Russia on 19 April 2013 launched the bio-satellite (BION-M) called orbital Noah's Ark into space with various living organisms such as 45 mice, 15 geckos, micro-organisms, plants, snails and eight Mongolian gerbils. These living organisms were included in the flight in order to comprehend the effects of such long flights on the living organisms.
The latest bio-satellite blasted off aboard Soyuz 2 rocket from Baikonur launch pad in Kazakhstan. The bio-satellite is on the 30-day mission. During its 30-day mission, the bio-satellite will participate in over 70 genetic, biological and physiological experiments, which in turn, will help in preparation for the flights to Mars as well as other planets.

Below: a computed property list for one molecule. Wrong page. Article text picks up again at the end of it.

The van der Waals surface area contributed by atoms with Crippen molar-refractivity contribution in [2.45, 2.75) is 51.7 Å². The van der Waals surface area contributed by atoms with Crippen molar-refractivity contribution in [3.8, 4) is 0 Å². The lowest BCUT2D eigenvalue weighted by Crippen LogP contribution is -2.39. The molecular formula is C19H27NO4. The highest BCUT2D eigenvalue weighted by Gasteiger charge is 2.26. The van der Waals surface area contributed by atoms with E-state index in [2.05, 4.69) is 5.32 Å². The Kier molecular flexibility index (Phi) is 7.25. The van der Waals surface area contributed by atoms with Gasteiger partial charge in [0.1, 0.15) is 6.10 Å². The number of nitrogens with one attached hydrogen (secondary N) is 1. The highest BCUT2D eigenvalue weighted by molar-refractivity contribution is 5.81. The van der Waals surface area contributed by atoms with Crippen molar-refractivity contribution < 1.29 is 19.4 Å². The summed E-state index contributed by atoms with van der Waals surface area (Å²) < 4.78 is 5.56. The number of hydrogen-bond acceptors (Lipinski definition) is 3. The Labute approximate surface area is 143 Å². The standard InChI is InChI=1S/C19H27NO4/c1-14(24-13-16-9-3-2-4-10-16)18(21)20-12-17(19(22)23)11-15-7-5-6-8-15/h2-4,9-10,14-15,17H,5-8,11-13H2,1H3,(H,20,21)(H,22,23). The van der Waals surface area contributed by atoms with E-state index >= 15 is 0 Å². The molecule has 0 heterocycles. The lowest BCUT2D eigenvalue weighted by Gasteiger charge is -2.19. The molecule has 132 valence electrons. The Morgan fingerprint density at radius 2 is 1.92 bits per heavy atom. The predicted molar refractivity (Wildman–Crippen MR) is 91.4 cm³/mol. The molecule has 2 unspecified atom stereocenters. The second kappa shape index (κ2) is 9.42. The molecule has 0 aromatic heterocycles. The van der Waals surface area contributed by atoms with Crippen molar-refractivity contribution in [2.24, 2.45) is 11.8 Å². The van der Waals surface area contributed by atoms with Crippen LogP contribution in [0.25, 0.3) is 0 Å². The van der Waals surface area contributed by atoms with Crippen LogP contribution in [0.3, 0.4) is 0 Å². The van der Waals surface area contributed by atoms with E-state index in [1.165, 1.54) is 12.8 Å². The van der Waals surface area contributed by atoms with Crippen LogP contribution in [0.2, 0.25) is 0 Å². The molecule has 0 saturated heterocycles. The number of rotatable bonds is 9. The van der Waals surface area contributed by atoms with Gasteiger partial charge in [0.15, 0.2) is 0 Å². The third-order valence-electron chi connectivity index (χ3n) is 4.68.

The results of this satellite will be studied on 18 May 2013 when this satellite will return back to Earth. Among various experiments on the list, one of it includes studying the extra-terrestrial origin theory on Earth.
On the outer skin of this satellite, there is an attachment of meteorite-type heat-resistant material that has tiny holes which carry various fungi and bacteria. These microbes will face exposure to freezing temperatures, re-entry heat as well as space vacuum. This is done in order to see whether these microbes can survive their travel through the space.
It is worth noticing that Russia resumed the launches of biological satellites after almost 15 years. This BION-M satellite comprises of state-of-the-art sophisticated life-supporting systems along with huge fuel tanks and powerful solar cell panels, which will enable it to fly for up to 3 months.